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In a major win for public health, the FDA reported yesterday that it would withdraw approval of three of the four arsenicals in animal feed for poultry and hog production. The effective result is that of the 101 drug approvals for arsenic-based animal drugs, 98 will be withdrawn.

This action is the result of a more than seven-year effort by IATP and partners to force the FDA to remove this known carcinogen from animal feed, including a petition filed by IATP and the Center for Food Safety (CFS) in 2009, and the filing of a lawsuit earlier this year by CFS on behalf of IATP and eight other NGOs to force the agency to act on the petition. Better late than never.

In 2006, IATP published a report by David Wallinga, M.D. examining the use of arsenic in animal feed and how that arsenic ends up in chicken meat that consumers eat. Pharmaceutical companies add arsenic to animal feed in order to speed growth and improve pigmentation. The 2006 report estimated that more than 70 percent of all U.S. chickens raised for meat were fed arsenic and found detectable arsenic in much of the products we tested from supermarkets and fast food restaurants. We also found that many companies were not using arsenic in their animal feed, confirming our main point that the use of arsenic by these pharmaceutical companies was entirely unnecessary.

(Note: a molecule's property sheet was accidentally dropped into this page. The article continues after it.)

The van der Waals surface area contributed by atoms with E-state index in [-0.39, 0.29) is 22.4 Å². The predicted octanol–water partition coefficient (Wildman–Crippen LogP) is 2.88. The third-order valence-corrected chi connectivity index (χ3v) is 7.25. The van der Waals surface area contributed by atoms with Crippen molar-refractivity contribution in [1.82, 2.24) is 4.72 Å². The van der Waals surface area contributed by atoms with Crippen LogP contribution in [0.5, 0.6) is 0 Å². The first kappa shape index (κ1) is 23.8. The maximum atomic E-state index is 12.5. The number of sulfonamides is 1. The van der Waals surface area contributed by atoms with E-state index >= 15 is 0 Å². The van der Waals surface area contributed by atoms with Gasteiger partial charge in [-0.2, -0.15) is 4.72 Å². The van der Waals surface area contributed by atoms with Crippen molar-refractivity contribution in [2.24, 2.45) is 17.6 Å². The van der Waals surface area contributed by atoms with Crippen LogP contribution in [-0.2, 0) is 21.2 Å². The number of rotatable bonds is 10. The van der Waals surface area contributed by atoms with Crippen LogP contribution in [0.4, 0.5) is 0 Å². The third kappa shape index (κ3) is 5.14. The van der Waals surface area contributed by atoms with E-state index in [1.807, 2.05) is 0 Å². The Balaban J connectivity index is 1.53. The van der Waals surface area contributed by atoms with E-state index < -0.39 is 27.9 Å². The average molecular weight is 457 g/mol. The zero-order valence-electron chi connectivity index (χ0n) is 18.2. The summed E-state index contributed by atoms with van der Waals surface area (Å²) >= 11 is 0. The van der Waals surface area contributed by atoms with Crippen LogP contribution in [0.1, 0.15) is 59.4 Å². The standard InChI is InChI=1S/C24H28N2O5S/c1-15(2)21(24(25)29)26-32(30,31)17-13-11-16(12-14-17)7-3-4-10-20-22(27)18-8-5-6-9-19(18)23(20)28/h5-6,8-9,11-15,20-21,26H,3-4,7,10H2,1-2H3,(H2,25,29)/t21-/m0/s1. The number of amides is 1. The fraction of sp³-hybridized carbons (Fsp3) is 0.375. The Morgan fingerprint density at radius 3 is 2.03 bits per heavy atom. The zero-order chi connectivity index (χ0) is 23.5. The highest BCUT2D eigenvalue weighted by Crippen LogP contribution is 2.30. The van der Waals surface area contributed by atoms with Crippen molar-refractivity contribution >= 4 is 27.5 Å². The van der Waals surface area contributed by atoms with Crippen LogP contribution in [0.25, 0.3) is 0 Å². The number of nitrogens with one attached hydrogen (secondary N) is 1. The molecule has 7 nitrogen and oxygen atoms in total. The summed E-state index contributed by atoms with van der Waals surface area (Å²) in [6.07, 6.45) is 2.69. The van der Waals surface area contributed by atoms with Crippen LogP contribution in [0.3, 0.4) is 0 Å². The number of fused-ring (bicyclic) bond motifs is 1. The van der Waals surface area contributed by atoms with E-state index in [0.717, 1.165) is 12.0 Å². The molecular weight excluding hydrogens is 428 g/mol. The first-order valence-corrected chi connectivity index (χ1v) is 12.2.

New research published earlier this year placed further pressure on the FDA to act. Researchers at the Johns Hopkins Center for Livable Future and Bloomberg School of Public Health confirmed those findings and went a step further, concluding that chickens likely raised with arsenic-based drugs result in chicken meat that has higher levels of inorganic arsenic, a known carcinogen.

Behind the scenes, the industry was already acting. In 2011, Pfizer announced that it has voluntarily agreed to stop selling 3-Nitro, an arsenical known as roxarsone. Last month, after receiving letters from the FDA requesting additional information about the presence of arsenic in animal tissue, two other major feed manufacturers announced they would withdraw their arsenical products from the market. Zoetis requested that the FDA withdraw approval of roxarsone and carbarsone on September 19, and Fleming Laboratories, Inc. requested that FDA withdrawal approval of arsanilic acid on September 26.

The FDA has been slow to act on arsenic and a number of other practices by the pharmaceutical and animal feed industry. including the overuse of antibiotics in animal production, which is contributing to the rising risk to humans of antibiotic resistant bacteria. Let’s hope yesterday’s action on arsenic is a first step toward further action to address public health risks associated with animal feed. 

Read the press release.